Today, however, many European nationalists remain stuck in the year 1848 with its ideals and ideologies. Such nationalists vehemently defend their country and national order to the death - at the stake of their European neighbors. Consequently, rivalries between European nations continue to exist, and in some sectors of Europe, only appear to worsen.
We, as European Nationalists, must raise our minds to a new hierarchial level - to a new plane of thinking. The year 1848 must not be forgotten, but its consequent chauvinism must be rejected. Instead nationalists must begin to keep in mind the unity and brotherhood of all proper Europeans across the continent, and the world.
We Europeans have all originated in the same humble abode. All of us, if truly European, have the same DNA, blood, and spirit in our hearts. Let us not forget that! If we wish to achieve our goals of European Folk, Nationhood, and Family, we must cooperate and act as true brothers and sisters in this spiritual and physical struggle.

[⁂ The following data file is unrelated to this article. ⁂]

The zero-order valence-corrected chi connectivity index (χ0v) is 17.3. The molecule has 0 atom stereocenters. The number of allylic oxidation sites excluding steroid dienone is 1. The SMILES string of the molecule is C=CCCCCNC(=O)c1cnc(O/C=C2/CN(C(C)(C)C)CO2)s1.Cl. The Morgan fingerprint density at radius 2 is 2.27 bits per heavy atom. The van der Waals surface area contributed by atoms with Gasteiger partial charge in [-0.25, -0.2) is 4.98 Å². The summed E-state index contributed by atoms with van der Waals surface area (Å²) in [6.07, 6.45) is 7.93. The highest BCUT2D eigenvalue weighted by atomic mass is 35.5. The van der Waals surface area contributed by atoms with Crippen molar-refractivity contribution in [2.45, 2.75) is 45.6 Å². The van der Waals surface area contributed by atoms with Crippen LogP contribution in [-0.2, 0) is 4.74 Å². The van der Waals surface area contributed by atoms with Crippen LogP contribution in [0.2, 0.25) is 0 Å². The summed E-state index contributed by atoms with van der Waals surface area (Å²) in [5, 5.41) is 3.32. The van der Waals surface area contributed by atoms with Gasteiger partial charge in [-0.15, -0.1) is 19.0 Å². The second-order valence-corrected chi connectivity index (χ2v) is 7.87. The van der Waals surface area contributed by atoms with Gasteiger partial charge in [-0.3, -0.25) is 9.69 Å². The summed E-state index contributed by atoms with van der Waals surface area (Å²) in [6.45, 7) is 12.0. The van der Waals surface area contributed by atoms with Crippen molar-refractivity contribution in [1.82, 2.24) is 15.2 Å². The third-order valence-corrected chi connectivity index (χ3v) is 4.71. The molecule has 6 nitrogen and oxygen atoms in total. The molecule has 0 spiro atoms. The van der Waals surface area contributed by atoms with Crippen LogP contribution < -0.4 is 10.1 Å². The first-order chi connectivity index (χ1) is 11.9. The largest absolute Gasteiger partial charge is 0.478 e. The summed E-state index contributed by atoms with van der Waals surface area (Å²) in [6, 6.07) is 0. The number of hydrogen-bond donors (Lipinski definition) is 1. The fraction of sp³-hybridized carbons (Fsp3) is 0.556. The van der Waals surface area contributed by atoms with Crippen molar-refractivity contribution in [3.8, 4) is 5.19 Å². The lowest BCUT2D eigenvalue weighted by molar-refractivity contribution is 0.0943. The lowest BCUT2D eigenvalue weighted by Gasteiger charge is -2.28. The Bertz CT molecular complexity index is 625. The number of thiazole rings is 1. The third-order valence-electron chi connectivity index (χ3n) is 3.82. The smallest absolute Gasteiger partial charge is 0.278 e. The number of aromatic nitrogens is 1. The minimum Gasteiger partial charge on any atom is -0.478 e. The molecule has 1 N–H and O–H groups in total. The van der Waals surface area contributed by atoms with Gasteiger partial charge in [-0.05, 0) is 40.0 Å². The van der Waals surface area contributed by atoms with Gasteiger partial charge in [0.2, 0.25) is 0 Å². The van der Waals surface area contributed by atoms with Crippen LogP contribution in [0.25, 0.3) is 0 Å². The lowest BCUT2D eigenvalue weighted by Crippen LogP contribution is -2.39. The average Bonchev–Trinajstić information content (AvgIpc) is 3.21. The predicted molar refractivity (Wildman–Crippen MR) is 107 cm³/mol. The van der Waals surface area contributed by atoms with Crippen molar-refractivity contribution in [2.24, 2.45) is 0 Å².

This can only be achieved with the total reformation of our thought processes. Let us build a strong Europe for Europeans, not a divided Europe for foreign multiculturalism and colonization.


Friday, 21 November 2014

Vienna's Muslims 'to double in 30 years'

A study by the Vienna-based WIREL project showed that in 30 years time only one third of the capital will be Catholic and the proportion of Muslims will almost double to 21 percent.
Researchers estimate that Vienna is currently around 41 percent Catholic, four percent Protestant, nine percent Orthodox (mainly Serbian), 12 percent Muslim and 0.5 percent Jewish. Three percent are other religions and 30 percent are atheist or agnostic.
Ramon Bauer from the WIREL project said that since the 1970s Viennese people have been leaving the Catholic church and increased migration has contributed to an increase in Orthodox Christians and Muslims.